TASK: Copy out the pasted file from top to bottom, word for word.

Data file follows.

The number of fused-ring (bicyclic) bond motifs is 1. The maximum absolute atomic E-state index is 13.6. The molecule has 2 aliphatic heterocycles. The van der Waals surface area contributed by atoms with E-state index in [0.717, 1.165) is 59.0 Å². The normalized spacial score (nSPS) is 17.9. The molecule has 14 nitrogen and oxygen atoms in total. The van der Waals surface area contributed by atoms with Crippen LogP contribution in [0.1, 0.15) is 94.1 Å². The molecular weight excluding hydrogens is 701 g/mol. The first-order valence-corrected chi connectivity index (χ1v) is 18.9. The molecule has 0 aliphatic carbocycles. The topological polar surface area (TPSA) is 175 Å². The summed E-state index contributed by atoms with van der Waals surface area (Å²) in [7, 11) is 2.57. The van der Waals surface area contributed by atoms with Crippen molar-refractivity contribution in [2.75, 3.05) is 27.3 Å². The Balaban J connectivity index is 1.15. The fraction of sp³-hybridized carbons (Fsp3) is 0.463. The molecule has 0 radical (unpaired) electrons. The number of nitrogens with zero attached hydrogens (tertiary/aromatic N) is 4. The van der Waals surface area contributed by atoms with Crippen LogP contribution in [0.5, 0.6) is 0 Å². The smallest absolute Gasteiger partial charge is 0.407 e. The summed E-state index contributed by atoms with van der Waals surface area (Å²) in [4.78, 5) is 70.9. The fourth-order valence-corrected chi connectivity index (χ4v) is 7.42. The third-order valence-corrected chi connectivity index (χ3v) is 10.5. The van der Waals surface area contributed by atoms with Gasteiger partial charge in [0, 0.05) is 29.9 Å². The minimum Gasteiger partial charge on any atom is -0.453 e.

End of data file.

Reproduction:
The number of fused-ring (bicyclic) bond motifs is 1. The maximum absolute atomic E-state index is 13.6. The molecule has 2 aliphatic heterocycles. The van der Waals surface area contributed by atoms with E-state index in [0.717, 1.165) is 59.0 Å². The normalized spacial score (nSPS) is 17.9. The molecule has 14 nitrogen and oxygen atoms in total. The van der Waals surface area contributed by atoms with Crippen LogP contribution in [0.1, 0.15) is 94.1 Å². The molecular weight excluding hydrogens is 701 g/mol. The first-order valence-corrected chi connectivity index (χ1v) is 18.9. The molecule has 0 aliphatic carbocycles. The topological polar surface area (TPSA) is 175 Å². The summed E-state index contributed by atoms with van der Waals surface area (Å²) in [7, 11) is 2.57. The van der Waals surface area contributed by atoms with Crippen molar-refractivity contribution in [2.75, 3.05) is 27.3 Å². The Balaban J connectivity index is 1.15. The fraction of sp³-hybridized carbons (Fsp3) is 0.463. The molecule has 0 radical (unpaired) electrons. The number of nitrogens with zero attached hydrogens (tertiary/aromatic N) is 4. The van der Waals surface area contributed by atoms with Crippen LogP contribution in [0.5, 0.6) is 0 Å². The smallest absolute Gasteiger partial charge is 0.407 e. The summed E-state index contributed by atoms with van der Waals surface area (Å²) in [4.78, 5) is 70.9. The fourth-order valence-corrected chi connectivity index (χ4v) is 7.42. The third-order valence-corrected chi connectivity index (χ3v) is 10.5. The van der Waals surface area contributed by atoms with Gasteiger partial charge in [0, 0.05) is 29.9 Å². The minimum Gasteiger partial charge on any atom is -0.453 e.